After a pioneering decade, Bessy Bitzas reflects on leadership of the Research Ethics Board
Her perspective on helping to keep research safe and (scientifically) sound
In spring 2023, Bessy Bitzas, Ph.D., leaves the Research Ethics Board (REB) after more than 15 years as a member, including the final 10 years as Chair. During that time, she played a significant role in guiding the Board, which helps to ensure that research in the Lady Davis Institute (LDI) at the JGH—and throughout CIUSSS West-Central Montreal—is conducted in ways that are safe and ethically sound for the participants.
Shortly before her departure Ms. Bitzas reflected on her years of service with the Board.
You joined the Research Ethics Board when you were a head nurse. What was your interest in research?
At the JGH, we’ve always championed having nurses apply evidence-based best practices in caring for patients. Nursing research, in particular, relates directly to how our nurses provide bedside care, which means being up to date on what the research tells us about providing care of the highest quality.
I was Head Nurse in Palliative Care when I joined the Research Ethics Board in 2007, because I felt it was important to have a nursing representative review the research studies at the JGH. Our hospital has a robust Nursing Research Centre, and our nursing researchers submit their protocols to the Research Ethics Board for review.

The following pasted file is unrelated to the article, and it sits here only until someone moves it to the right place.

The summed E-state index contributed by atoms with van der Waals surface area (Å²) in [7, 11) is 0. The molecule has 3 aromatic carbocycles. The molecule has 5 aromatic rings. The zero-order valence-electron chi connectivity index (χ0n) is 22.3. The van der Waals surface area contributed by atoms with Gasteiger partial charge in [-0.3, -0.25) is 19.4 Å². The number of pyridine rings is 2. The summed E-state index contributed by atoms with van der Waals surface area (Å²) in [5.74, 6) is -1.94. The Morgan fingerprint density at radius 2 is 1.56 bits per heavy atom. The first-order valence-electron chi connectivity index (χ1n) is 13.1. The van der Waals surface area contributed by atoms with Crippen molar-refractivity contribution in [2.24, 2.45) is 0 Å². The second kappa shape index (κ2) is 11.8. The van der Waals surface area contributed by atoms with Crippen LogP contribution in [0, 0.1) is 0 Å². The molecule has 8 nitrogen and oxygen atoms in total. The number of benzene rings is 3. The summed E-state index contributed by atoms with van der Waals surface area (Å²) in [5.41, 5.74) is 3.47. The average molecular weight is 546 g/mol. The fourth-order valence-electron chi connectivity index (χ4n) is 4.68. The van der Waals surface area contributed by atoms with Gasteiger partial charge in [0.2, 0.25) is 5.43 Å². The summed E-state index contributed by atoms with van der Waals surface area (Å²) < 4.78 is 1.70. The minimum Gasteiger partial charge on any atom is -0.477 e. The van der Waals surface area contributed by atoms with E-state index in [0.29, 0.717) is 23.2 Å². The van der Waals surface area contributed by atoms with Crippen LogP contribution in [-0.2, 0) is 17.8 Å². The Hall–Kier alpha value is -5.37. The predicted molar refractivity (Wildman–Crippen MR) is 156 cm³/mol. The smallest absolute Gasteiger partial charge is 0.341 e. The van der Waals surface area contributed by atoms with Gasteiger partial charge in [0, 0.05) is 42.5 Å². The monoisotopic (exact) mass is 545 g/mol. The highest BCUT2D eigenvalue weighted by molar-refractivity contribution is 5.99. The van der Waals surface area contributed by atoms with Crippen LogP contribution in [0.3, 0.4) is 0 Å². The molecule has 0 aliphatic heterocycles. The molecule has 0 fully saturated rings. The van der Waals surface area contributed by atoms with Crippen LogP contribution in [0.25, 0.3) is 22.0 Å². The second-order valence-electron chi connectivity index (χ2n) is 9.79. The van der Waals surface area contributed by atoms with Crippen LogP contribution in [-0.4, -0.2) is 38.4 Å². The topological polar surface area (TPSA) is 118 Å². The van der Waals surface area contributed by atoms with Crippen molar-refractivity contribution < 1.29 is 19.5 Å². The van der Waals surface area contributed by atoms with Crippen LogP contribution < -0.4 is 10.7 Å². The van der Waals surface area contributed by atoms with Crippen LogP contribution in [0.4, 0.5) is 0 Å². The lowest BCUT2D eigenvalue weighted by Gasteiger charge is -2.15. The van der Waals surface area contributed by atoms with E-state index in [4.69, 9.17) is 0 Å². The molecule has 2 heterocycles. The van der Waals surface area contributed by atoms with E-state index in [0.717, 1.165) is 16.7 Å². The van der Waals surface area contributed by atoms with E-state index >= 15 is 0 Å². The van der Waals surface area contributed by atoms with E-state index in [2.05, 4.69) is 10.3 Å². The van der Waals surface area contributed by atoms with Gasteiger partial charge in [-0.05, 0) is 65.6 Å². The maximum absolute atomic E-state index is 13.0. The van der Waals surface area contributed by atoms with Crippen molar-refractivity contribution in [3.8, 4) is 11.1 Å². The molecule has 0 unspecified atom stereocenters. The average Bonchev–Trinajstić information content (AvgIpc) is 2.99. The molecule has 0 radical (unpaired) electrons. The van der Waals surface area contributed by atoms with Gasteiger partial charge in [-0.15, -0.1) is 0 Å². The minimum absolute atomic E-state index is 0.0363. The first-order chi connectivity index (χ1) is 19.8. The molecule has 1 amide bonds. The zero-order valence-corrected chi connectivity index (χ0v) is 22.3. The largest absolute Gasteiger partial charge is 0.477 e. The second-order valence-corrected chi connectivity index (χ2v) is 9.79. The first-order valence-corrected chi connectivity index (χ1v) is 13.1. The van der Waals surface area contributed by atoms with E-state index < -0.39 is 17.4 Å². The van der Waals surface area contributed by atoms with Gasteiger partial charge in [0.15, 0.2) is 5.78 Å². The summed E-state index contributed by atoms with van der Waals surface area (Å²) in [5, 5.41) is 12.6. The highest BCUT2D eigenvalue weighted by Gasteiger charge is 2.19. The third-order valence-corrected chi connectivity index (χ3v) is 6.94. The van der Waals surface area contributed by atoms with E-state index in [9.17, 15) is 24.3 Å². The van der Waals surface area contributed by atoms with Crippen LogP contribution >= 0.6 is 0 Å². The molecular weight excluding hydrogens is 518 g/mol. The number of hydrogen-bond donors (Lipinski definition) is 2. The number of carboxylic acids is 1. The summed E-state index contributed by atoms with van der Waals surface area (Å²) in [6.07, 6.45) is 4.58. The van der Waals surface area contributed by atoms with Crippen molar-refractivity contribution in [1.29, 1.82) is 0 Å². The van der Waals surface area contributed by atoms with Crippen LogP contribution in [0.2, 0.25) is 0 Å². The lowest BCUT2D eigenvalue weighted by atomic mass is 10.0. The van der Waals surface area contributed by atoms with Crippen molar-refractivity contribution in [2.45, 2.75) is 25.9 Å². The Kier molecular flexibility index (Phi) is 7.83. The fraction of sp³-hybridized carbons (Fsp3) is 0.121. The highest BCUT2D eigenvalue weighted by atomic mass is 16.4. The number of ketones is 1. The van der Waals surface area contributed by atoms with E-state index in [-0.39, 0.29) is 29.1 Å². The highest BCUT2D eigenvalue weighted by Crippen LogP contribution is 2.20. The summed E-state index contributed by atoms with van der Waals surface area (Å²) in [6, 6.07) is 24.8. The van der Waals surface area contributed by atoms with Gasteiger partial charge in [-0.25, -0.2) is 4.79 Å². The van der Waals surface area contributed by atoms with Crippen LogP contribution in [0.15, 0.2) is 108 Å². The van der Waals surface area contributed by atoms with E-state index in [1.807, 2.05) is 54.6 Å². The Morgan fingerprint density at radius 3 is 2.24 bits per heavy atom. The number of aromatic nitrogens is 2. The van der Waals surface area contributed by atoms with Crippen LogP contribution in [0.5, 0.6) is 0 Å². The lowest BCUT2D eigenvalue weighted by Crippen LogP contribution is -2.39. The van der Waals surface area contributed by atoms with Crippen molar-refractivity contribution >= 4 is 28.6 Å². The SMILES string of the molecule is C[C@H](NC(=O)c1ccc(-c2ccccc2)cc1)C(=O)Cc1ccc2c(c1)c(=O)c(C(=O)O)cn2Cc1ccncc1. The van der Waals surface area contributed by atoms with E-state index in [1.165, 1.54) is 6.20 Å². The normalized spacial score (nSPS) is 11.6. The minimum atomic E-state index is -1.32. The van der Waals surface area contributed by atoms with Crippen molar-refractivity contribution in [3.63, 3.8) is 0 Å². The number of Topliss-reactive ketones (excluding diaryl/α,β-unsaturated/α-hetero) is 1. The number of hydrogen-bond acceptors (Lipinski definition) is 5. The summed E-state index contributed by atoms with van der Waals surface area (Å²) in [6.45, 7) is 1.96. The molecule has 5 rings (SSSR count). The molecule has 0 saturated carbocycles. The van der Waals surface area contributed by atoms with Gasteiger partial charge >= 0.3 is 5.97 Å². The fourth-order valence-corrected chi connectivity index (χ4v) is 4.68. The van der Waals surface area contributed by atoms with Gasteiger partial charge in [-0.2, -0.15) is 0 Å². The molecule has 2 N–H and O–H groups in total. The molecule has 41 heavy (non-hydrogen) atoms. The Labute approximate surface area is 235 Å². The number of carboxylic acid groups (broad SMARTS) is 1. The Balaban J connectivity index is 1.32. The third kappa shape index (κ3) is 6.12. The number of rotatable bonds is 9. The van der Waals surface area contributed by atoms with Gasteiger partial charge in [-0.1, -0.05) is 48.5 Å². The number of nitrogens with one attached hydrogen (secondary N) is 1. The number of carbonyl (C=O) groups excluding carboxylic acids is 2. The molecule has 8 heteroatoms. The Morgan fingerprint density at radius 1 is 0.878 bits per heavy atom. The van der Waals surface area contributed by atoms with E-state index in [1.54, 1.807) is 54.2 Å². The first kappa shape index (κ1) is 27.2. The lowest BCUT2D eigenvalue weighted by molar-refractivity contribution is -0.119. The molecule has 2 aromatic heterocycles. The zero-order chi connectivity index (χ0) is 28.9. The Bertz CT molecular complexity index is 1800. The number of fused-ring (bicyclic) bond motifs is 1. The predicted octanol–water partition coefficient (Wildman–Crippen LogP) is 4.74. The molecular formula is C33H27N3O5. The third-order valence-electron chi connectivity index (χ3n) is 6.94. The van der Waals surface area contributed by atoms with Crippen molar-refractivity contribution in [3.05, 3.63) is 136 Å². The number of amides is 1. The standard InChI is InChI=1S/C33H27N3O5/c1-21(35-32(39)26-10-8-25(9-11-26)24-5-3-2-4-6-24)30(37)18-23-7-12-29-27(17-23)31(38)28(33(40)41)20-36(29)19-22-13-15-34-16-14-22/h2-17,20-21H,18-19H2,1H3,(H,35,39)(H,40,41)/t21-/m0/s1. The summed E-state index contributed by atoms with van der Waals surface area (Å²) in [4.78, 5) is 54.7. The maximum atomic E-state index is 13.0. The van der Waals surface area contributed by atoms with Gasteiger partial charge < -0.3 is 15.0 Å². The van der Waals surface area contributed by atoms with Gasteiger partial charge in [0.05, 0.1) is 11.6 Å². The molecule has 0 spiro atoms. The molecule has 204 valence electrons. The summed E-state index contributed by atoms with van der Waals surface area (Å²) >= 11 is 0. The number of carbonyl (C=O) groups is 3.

Of course, nurses also have projects on the units and in clinics. Some are student projects, others led by nurse clinicians. So we definitely benefit from having a nurse on the committee.
You led a department whose nurses interact daily with dying patients and their families. Would you say your involvement on an ethics board was a natural fit?
It’s certainly true that a palliative care setting is full of ethical dilemmas, as you might expect. Tough questions arise during what is often the most difficult time in the lives of patients and their families. Certainly, I’m interested in addressing all of the moral and ethical situations that can lead to distress, so that we can support our patients and families—as well as our staff—in the best way possible.
Research ethics, however, is different from clinical ethics. The considerations in research ethics are not always the same as those in the delivery of care outside of research. So I had to switch my mind-set and wear two different hats.
You served on the Board for over 15 years. Now, that’s devotion!